I've got lots of respect for Bob Lutz and what he's achieved over the years, but unlike David C. Smith, my vertically challenged pal on p.76, I'm not as euphoric over Mr. Lutz's new appointment as General Motors Corp.'s “product czar.”

Detroit has swooned twice this summer over news of two aging superstars coming to town. The first was when the Detroit Red Wings organization — in a totally unexpected move — announced it was acquiring legendary goaltender Dominik Hasek. Knocked out in the first round of the playoffs last year after the team stopped scoring goals and the defense folded up like cheap lawn furniture, Detroit now is considered a top contender for the Stanley Cup next year.

Then, in another stunning move, General Motors Corp. announced it was hiring Bob Lutz as vice chairman of product development. Mr. Lutz retired three years ago as vice chairman of Chrysler Corp., and has since been running automotive battery maker Exide Corp.

Detroit's media went utterly wild over the Lutz move, gushing more over “the consummate car guy” moving to GM than “The Dominator” coming to the Wings. The Lutz story literally got headline sizes normally reserved for declarations of war. Over and over again we were told how Mr. Lutz was the driving force behind Chrysler's revival in the early '90s and how he was the father of sexy cars like the Dodge Viper and Plymouth Prowler.

Editor-at-Large David C. Smith, phoning in from his retirement villa on the shores of Lake Huron, declared it “The story of the year.” Mr. Smith, a 70-year-old former Marine who never wants to retire from the auto business, finds it exceptionally newsworthy that Mr. Lutz is a 69-year-old former Marine who doesn't want to retire from the auto business.

Pardon me, Dave, if I throw out a dose of reality while you're up there in Port Huron polishing your bayonet.

Detroit has unreasonable expectations for two stars in the twilight of their careers. At 37, Mr. Hasek's best work is probably behind him, and the same may be true for Mr. Lutz. What the Red Wings and GM really need most are strong team efforts.

I know if one guy can save a hockey team from disaster, it's the goalie. And if there's one guy who can save GM from disaster it may be Mr. Lutz. But even flawless performances on Mr. Hasek's part could result in ties, at best. And if he makes a few mistakes, well, Detroit is famous for being very hard on goalies. Plus, in recent years “The Dominator” has been injury prone.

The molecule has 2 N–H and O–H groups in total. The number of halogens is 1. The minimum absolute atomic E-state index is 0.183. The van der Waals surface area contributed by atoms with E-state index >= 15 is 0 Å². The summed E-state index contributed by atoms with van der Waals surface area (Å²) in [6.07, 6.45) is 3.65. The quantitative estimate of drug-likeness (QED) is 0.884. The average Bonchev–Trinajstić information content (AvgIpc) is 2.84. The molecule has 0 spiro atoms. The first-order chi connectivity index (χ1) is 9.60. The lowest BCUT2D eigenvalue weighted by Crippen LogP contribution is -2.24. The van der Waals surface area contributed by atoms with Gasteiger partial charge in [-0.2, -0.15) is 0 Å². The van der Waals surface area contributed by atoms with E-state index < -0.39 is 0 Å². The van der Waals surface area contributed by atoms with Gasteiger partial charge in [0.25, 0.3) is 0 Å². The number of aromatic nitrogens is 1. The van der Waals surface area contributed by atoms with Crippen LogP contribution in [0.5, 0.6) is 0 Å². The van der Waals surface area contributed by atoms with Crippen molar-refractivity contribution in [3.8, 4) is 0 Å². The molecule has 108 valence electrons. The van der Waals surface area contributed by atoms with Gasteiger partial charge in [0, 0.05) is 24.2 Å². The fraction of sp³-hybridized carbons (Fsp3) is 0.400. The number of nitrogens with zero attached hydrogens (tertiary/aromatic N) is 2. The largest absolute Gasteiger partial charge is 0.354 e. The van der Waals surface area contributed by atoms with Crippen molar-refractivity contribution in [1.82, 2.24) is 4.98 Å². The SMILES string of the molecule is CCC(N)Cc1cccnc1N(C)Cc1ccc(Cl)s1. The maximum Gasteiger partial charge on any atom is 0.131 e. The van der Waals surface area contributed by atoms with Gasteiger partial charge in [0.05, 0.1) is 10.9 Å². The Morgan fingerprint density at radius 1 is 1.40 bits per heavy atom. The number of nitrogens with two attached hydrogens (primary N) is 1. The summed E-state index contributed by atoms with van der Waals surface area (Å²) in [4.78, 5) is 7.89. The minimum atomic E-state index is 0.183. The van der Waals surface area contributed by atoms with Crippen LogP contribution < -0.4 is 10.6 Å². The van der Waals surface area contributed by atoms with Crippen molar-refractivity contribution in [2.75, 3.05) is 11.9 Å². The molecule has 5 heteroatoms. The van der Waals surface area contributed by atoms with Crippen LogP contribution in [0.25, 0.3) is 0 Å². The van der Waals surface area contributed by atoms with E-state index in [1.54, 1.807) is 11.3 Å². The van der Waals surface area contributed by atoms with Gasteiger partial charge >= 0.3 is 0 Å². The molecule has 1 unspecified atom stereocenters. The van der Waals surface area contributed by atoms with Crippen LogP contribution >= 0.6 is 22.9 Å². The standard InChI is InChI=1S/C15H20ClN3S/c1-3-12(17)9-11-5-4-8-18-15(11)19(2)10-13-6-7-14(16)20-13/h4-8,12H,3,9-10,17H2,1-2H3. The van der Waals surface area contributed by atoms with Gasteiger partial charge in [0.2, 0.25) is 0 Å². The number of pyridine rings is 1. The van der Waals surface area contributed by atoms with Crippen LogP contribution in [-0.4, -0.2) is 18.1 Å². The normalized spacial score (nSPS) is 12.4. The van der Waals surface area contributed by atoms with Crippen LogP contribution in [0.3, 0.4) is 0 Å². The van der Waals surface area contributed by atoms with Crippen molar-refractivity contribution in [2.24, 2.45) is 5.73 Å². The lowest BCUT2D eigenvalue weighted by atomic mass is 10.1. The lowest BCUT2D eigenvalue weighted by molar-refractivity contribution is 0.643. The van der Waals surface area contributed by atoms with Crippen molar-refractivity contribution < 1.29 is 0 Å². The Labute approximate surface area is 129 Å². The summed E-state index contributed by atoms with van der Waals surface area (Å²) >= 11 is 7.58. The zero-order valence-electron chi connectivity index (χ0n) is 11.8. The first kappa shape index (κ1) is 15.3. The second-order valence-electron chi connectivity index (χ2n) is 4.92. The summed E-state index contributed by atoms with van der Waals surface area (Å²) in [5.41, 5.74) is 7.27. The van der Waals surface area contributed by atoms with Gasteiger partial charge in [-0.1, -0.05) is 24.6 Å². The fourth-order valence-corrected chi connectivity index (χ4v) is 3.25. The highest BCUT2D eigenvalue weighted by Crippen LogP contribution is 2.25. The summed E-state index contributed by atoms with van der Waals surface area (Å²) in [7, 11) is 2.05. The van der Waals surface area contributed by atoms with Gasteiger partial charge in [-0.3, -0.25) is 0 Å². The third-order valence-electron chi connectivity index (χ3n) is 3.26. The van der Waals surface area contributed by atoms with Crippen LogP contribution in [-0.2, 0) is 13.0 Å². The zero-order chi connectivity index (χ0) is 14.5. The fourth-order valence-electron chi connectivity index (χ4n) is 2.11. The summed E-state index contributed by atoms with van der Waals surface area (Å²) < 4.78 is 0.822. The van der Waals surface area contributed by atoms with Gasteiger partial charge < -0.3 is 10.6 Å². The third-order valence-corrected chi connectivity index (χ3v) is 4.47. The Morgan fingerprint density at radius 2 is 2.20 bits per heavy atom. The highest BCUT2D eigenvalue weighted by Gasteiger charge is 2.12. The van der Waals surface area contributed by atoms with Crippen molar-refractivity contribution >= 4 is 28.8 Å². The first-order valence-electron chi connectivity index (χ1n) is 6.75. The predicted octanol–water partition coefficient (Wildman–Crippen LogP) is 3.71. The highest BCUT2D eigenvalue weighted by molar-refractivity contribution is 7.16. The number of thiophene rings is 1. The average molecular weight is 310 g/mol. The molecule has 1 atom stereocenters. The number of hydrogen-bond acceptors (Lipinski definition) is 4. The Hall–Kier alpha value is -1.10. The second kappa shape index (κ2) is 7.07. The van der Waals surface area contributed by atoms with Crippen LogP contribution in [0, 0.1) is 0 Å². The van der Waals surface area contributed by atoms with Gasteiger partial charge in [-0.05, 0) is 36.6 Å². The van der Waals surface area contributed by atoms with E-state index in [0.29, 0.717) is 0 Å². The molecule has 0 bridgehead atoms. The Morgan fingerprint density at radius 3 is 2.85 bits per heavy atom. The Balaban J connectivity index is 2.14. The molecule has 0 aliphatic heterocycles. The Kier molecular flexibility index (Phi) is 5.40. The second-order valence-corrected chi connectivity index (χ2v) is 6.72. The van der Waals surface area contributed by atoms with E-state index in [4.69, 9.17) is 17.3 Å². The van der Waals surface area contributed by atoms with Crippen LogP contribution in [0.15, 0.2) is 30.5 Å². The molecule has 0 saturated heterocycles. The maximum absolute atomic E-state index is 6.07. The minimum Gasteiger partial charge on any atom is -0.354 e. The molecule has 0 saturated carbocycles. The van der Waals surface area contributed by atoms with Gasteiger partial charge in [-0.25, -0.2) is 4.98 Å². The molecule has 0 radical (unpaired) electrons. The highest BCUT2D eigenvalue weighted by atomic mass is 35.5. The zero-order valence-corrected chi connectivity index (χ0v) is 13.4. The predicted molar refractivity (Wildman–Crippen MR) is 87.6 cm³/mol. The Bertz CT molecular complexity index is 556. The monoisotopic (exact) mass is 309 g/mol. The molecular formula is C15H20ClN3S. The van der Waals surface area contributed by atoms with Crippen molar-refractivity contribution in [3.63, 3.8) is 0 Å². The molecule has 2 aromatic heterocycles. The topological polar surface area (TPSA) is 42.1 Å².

At 69 Mr. Lutz looks very robust. And he probably could kick my butt, as you say, Dave.

But let's face it, while everybody who loves this business appreciates the Dodge Viper and the Prowler, they have done nothing for DaimlerChrysler's bottom line: The Chrysler group sold a piddling 1,470 Vipers last year and 2,631 Prowlers. Even the phenomenally successful PT Cruiser, “the last of the Lutzmobiles” as WAW columnist Jerry Flint calls it, can't make up for the weak sales of the high-volume cars and trucks that are now dragging Chrysler down. Mr. Lutz green-lighted most of those vehicles, too, we must assume. Let's hold him accountable for the dogs as well as the cool stuff.

And while Mr. Lutz's age shouldn't be a big issue, you should know that some whippersnappers in the trenches already are joking about GM putting “cane holders” in its vehicles in addition to cup holders.

And please, can we get off this macho “cult of personality” stuff with him. My chubby little friend on p.76 is enthralled with the swashbuckling image: the fighter pilot, the helicopter pilot, the “car guy,” and so are a lot of folks in the media who love him — or want to be him.

Certainly GM's corporate stuffed-shirt image can use a little color, but while older guys (and I do mean guys) may see him as a stud Car God, GM's crop of young designers, on which its future rests, might only see him as an egocentric grandfather barking out orders.

I'm not saying the Red Wings won't win a Stanley Cup next year, and I'm not saying we won't see a flurry of gorgeous concept cars and trucks suddenly start spilling out of GM's design studios. But Hasek's team can't win unless they play well in front of him. GM can't succeed if Lutz's team doesn't play well in front of him, either. For a guy who thinks teamwork is overrated, that might turn out to be too tall of an order.

And by the way, Dave, I may not be a tall man, but I will always be taller than you, shorty.

Listen to Drew Winter and other Ward's editors Monday and Thursday on WJR 760 AM radio in Detroit.